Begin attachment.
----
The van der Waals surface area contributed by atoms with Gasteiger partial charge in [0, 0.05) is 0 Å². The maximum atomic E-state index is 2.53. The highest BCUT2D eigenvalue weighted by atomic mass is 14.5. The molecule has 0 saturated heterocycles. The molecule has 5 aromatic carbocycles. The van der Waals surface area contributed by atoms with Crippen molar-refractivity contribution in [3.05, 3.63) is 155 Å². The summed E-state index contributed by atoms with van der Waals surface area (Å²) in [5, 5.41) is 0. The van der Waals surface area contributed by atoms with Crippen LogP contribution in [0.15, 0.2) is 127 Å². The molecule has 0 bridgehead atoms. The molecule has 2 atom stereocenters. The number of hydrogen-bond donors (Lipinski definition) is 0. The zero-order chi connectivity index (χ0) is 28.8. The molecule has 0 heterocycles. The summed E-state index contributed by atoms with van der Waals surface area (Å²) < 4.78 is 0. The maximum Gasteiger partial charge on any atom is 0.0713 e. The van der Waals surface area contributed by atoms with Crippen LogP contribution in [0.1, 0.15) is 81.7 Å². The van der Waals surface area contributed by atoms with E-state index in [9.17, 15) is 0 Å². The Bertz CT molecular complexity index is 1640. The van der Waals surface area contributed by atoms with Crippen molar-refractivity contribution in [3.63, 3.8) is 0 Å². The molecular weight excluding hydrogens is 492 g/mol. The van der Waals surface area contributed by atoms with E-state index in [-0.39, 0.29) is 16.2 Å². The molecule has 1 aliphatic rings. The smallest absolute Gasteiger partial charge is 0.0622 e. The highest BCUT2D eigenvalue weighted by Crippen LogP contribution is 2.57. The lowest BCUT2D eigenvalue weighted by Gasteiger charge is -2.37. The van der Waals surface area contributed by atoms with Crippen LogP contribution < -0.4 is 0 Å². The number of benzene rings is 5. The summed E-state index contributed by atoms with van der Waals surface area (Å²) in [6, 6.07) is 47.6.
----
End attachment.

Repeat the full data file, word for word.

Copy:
The van der Waals surface area contributed by atoms with Gasteiger partial charge in [0, 0.05) is 0 Å². The maximum atomic E-state index is 2.53. The highest BCUT2D eigenvalue weighted by atomic mass is 14.5. The molecule has 0 saturated heterocycles. The molecule has 5 aromatic carbocycles. The van der Waals surface area contributed by atoms with Crippen molar-refractivity contribution in [3.05, 3.63) is 155 Å². The summed E-state index contributed by atoms with van der Waals surface area (Å²) in [5, 5.41) is 0. The van der Waals surface area contributed by atoms with Crippen LogP contribution in [0.15, 0.2) is 127 Å². The molecule has 0 bridgehead atoms. The molecule has 2 atom stereocenters. The number of hydrogen-bond donors (Lipinski definition) is 0. The zero-order chi connectivity index (χ0) is 28.8. The molecule has 0 heterocycles. The summed E-state index contributed by atoms with van der Waals surface area (Å²) < 4.78 is 0. The maximum Gasteiger partial charge on any atom is 0.0713 e. The van der Waals surface area contributed by atoms with Crippen LogP contribution in [0.1, 0.15) is 81.7 Å². The van der Waals surface area contributed by atoms with E-state index in [9.17, 15) is 0 Å². The Bertz CT molecular complexity index is 1640. The van der Waals surface area contributed by atoms with Crippen molar-refractivity contribution in [3.63, 3.8) is 0 Å². The molecular weight excluding hydrogens is 492 g/mol. The van der Waals surface area contributed by atoms with E-state index in [-0.39, 0.29) is 16.2 Å². The molecule has 1 aliphatic rings. The smallest absolute Gasteiger partial charge is 0.0622 e. The highest BCUT2D eigenvalue weighted by Crippen LogP contribution is 2.57. The lowest BCUT2D eigenvalue weighted by Gasteiger charge is -2.37. The van der Waals surface area contributed by atoms with Crippen LogP contribution < -0.4 is 0 Å². The number of benzene rings is 5. The summed E-state index contributed by atoms with van der Waals surface area (Å²) in [6, 6.07) is 47.6.